ACTS 10:34-43

34 Then Peter began to speak to them: “I truly understand that God shows no partiality,35 but in every nation anyone who fears him and does what is right is acceptable to him.36 You know the message he sent to the people of Israel, preaching peace by Jesus Christ—he is Lord of all. 37 That message spread throughout Judea, beginning in Galilee after the baptism that John announced: 38 how God anointed Jesus of Nazareth with the Holy Spirit and with power; how he went about doing good and healing all who were oppressed by the devil, for God was with him. 

39 We are witnesses to all that he did both in Judea and in Jerusalem. They put him to death by hanging him on a tree; 40 but God raised him on the third day and allowed him to appear, 41 not to all the people but to us who were chosen by God as witnesses, and who ate and drank with him after he rose from the dead. 42 He commanded us to preach to the people and to testify that he is the one ordained by God as judge of the living and the dead. 43 All the prophets testify about him that everyone who believes in him receives forgiveness of sins through his name.”

The message of peace by Jesus Christ has often gotten lost in the Christian crusades for political power, the control of property, and religious dominance. With the name of Jesus on her lips, the official Church has perpetrated violence, condoned apartheid and oppression, and is presently supporting the instruction of fundamentalism in her seminaries and congregations.

If we were to use Jesus’ own evaluative principle, we would have to conclude that the fruits of much contemporary Christianity indicate an unhealthy tree indeed.

In this speech of Peter, which will signal the “second wave” of the outpouring of the Holy Spirit (Acts 2: the Jews; Acts 10: the Gentiles) Jesus is remembered as one who “went about doing good and healing all who were oppressed by the devil.” He had a teaching ministry as well, of course, but what brought it all down to earth was his daily practice, his manner of life, and his commitment to human liberation.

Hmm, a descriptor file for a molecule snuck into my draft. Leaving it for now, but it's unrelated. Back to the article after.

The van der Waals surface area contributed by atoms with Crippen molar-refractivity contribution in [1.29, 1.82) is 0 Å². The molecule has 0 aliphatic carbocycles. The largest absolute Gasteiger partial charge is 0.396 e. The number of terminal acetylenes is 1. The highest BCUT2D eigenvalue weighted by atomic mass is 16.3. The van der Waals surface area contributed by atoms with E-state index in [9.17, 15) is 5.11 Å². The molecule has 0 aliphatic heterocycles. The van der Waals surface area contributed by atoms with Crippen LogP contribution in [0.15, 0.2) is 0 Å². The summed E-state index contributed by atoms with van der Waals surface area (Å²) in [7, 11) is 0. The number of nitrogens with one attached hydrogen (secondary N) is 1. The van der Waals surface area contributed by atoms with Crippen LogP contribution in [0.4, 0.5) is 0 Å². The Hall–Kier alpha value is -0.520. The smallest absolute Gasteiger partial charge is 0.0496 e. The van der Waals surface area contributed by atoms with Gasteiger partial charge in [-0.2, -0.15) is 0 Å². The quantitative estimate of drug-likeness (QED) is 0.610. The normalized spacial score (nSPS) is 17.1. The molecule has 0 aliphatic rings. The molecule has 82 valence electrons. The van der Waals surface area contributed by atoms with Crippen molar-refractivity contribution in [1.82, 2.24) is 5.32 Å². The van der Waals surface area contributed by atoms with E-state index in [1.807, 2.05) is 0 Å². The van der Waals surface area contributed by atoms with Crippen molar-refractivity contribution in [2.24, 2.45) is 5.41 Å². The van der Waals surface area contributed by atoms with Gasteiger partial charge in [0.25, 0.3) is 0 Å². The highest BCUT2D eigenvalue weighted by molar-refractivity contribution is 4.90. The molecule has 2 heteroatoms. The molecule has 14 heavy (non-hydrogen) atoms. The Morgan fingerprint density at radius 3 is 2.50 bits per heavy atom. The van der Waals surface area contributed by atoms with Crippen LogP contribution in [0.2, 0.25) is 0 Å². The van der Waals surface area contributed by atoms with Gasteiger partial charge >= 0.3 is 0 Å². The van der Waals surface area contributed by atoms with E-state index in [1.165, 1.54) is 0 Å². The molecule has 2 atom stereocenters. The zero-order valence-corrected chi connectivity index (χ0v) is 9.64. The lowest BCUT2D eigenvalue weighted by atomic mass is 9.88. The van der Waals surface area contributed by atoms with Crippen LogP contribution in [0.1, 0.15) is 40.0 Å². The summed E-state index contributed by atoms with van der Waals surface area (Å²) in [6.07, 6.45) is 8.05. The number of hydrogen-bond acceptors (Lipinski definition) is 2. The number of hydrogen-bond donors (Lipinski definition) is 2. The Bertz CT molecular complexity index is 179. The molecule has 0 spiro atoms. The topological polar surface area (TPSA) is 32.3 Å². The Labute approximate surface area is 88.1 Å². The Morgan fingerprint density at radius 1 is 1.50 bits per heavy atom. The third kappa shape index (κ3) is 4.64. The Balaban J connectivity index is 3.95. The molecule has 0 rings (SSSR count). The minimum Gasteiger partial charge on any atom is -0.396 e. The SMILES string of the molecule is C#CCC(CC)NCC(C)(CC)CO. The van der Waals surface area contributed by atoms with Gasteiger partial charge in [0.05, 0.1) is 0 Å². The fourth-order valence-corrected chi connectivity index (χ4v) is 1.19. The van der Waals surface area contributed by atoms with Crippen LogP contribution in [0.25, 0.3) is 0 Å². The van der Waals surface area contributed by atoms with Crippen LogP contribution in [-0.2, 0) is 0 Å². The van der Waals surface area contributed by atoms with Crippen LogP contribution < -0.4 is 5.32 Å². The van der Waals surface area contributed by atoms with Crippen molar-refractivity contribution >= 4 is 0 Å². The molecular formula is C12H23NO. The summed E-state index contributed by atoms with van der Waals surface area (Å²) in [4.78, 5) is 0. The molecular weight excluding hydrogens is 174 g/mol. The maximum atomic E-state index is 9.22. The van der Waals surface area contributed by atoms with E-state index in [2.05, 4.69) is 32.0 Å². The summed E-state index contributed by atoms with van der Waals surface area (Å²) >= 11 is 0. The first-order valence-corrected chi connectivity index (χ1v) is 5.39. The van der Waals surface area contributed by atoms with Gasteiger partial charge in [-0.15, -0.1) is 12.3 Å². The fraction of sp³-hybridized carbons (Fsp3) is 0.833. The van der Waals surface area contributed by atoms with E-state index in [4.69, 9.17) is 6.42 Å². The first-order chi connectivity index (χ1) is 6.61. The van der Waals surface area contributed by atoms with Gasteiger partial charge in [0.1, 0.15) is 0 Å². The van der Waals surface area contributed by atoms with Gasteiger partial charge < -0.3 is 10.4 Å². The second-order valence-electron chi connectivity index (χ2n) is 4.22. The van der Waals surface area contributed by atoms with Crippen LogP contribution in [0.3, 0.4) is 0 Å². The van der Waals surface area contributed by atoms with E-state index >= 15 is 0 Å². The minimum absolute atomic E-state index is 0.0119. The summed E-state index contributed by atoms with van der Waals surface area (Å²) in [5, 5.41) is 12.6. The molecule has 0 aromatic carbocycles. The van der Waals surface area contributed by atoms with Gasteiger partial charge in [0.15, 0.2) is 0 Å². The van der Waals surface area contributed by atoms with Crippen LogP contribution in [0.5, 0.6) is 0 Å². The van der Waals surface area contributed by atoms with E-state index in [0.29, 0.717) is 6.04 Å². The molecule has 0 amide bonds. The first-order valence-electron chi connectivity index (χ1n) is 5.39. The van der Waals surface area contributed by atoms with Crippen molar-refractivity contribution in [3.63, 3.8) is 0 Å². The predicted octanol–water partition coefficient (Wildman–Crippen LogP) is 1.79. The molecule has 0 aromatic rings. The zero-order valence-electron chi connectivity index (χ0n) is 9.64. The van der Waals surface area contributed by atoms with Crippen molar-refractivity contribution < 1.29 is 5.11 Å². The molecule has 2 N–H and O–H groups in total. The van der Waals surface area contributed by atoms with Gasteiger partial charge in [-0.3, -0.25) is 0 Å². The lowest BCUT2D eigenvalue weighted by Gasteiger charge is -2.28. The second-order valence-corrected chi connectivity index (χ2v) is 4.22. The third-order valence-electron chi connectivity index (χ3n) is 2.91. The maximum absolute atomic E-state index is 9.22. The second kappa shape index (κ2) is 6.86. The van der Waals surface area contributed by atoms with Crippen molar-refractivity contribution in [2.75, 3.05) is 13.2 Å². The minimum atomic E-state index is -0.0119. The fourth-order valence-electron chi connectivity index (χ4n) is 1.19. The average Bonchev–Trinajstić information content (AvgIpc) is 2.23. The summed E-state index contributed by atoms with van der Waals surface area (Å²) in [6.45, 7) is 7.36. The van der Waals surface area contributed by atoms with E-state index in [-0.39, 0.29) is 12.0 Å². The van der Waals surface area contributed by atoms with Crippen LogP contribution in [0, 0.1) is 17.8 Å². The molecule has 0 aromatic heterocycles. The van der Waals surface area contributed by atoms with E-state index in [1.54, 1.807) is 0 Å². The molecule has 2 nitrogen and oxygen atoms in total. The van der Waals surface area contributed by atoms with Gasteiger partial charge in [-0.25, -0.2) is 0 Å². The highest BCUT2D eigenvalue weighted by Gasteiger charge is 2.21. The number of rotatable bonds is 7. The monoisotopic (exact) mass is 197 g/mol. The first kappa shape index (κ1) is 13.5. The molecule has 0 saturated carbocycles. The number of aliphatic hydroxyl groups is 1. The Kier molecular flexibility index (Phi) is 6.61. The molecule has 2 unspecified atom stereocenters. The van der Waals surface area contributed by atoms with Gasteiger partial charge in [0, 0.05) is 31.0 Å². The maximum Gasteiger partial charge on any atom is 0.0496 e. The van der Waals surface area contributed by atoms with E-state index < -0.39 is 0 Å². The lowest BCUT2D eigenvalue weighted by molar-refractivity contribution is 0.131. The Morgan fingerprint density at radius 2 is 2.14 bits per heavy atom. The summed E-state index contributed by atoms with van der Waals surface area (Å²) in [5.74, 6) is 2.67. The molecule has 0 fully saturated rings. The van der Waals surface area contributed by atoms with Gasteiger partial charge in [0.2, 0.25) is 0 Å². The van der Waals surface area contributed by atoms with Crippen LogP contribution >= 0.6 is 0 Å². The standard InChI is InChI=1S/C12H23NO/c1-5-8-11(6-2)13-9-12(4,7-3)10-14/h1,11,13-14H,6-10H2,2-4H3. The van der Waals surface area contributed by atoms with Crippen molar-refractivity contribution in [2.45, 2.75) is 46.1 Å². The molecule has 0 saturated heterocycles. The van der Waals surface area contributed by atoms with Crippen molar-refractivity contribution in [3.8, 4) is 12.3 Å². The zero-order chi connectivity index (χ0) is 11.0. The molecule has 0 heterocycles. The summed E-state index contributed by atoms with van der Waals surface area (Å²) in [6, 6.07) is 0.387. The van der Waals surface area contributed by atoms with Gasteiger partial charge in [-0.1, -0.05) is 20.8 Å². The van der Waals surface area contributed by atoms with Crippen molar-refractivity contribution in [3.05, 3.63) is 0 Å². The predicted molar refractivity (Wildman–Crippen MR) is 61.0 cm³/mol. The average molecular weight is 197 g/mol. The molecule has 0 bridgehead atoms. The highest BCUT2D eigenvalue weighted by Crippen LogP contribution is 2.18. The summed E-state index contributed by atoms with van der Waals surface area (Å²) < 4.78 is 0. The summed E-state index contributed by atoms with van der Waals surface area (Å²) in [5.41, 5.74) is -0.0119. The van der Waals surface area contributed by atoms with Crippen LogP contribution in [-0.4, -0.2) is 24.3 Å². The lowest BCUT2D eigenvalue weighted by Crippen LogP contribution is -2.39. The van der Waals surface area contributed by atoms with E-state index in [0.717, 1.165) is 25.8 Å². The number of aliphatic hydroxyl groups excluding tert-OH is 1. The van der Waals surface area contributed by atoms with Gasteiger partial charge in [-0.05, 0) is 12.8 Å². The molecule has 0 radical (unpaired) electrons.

One wonders what would become of Christianity if his followers today would give their concerned energies to similar goals. What would happen if we made universal benefit (good for the greatest number) and setting people free – from political oppression, psychological depression, emotional attachment, physical addiction, and spiritual ignorance – our overarching objectives?

The peace that Jesus brought to the earth includes peace in the world, peace between neighbors, and peace with God. For him, peace with God is the ground of all else.

                                                                                              

The two principal “schools” of early New Testament Christology (theory of Christ) have been named high and low Christology, with the qualifier indicating the starting-point for interpretation. High Christology started from above, in the divine realm, and defined Jesus as the incarnation of deity. At the other end, low Christology began its consideration of Jesus from below, in the human realm, and defined Jesus in terms of his humanity being “anointed” or “adopted” by the Spirit of God.

It is important to realize that these are not mutually exclusive alternatives; much hardship and bloodshed have resulted from not respecting the paradox. Empire and orthodoxy have little patience for paradox, as it violates (but actually transcends) the binary logic of either/or that is so key to the ideology of power and privilege.

While the Fourth Gospel (John) clearly stands in the tradition of high Christology, Luke (the author of Acts) favors the approach from below.

There are reasons for Luke’s preference, perhaps chief among which is his special concern over the conspiracy of social oppression, violence, and injustice that holds the human spirit in bondage. Again, the difference between Luke and John is instructive: while John’s portrait of Jesus features the revelation of a saving knowledge (the “truth that will set you free”), Luke’s is more focused on confronting the web of dehumanizing prejudice that perpetuates the division between the rich and the poor.

That’s why Luke’s Jesus begins his ministry with the announcement that he brings “good news to the poor” (Luke 4:18).

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